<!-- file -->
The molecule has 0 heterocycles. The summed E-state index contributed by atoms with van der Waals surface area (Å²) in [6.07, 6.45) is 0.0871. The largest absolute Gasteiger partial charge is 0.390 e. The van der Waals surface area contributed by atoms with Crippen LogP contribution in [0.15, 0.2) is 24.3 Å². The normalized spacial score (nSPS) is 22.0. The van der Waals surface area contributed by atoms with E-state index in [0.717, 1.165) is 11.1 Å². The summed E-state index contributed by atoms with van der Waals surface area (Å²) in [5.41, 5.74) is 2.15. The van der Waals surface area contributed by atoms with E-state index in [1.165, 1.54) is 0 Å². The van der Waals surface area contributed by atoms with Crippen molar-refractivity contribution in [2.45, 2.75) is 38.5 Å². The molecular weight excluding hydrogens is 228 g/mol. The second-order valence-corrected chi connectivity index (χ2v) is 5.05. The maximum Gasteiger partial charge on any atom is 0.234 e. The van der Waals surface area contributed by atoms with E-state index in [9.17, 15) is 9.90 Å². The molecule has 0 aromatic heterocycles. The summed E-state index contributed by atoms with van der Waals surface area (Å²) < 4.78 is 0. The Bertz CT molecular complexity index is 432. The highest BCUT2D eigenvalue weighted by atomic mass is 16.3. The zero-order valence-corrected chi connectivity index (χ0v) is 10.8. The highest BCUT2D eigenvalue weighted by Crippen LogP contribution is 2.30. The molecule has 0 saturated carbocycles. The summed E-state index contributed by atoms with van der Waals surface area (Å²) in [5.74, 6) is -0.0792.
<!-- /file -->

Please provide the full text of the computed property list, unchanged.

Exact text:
The molecule has 0 heterocycles. The summed E-state index contributed by atoms with van der Waals surface area (Å²) in [6.07, 6.45) is 0.0871. The largest absolute Gasteiger partial charge is 0.390 e. The van der Waals surface area contributed by atoms with Crippen LogP contribution in [0.15, 0.2) is 24.3 Å². The normalized spacial score (nSPS) is 22.0. The van der Waals surface area contributed by atoms with E-state index in [0.717, 1.165) is 11.1 Å². The summed E-state index contributed by atoms with van der Waals surface area (Å²) in [5.41, 5.74) is 2.15. The van der Waals surface area contributed by atoms with E-state index in [1.165, 1.54) is 0 Å². The van der Waals surface area contributed by atoms with Crippen molar-refractivity contribution in [2.45, 2.75) is 38.5 Å². The molecular weight excluding hydrogens is 228 g/mol. The second-order valence-corrected chi connectivity index (χ2v) is 5.05. The maximum Gasteiger partial charge on any atom is 0.234 e. The van der Waals surface area contributed by atoms with E-state index in [9.17, 15) is 9.90 Å². The molecule has 0 aromatic heterocycles. The summed E-state index contributed by atoms with van der Waals surface area (Å²) < 4.78 is 0. The Bertz CT molecular complexity index is 432. The highest BCUT2D eigenvalue weighted by atomic mass is 16.3. The zero-order valence-corrected chi connectivity index (χ0v) is 10.8. The highest BCUT2D eigenvalue weighted by Crippen LogP contribution is 2.30. The molecule has 0 saturated carbocycles. The summed E-state index contributed by atoms with van der Waals surface area (Å²) in [5.74, 6) is -0.0792.